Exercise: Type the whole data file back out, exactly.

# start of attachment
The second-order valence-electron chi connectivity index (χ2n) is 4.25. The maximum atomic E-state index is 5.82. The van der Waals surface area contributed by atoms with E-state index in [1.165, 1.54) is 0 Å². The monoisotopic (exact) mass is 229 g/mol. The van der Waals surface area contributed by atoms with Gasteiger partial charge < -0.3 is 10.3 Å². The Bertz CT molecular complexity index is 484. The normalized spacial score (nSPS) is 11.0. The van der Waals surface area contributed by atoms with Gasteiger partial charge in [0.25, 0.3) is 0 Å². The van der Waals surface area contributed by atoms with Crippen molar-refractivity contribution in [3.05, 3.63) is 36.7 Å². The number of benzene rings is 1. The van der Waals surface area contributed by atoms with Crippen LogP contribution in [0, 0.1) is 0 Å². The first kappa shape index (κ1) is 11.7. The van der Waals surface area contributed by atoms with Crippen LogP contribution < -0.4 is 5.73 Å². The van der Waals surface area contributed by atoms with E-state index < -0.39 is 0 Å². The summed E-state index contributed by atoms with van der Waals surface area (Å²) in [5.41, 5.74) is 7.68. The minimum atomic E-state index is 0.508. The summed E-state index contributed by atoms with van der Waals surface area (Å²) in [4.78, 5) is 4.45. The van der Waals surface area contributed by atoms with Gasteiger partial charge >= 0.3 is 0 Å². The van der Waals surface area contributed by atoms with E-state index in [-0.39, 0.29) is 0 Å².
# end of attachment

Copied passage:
The second-order valence-electron chi connectivity index (χ2n) is 4.25. The maximum atomic E-state index is 5.82. The van der Waals surface area contributed by atoms with E-state index in [1.165, 1.54) is 0 Å². The monoisotopic (exact) mass is 229 g/mol. The van der Waals surface area contributed by atoms with Gasteiger partial charge < -0.3 is 10.3 Å². The Bertz CT molecular complexity index is 484. The normalized spacial score (nSPS) is 11.0. The van der Waals surface area contributed by atoms with Gasteiger partial charge in [0.25, 0.3) is 0 Å². The van der Waals surface area contributed by atoms with Crippen molar-refractivity contribution in [3.05, 3.63) is 36.7 Å². The number of benzene rings is 1. The van der Waals surface area contributed by atoms with Crippen LogP contribution in [0, 0.1) is 0 Å². The first kappa shape index (κ1) is 11.7. The van der Waals surface area contributed by atoms with Crippen LogP contribution < -0.4 is 5.73 Å². The van der Waals surface area contributed by atoms with E-state index < -0.39 is 0 Å². The summed E-state index contributed by atoms with van der Waals surface area (Å²) in [5.41, 5.74) is 7.68. The minimum atomic E-state index is 0.508. The summed E-state index contributed by atoms with van der Waals surface area (Å²) in [4.78, 5) is 4.45. The van der Waals surface area contributed by atoms with Gasteiger partial charge >= 0.3 is 0 Å². The van der Waals surface area contributed by atoms with E-state index in [-0.39, 0.29) is 0 Å².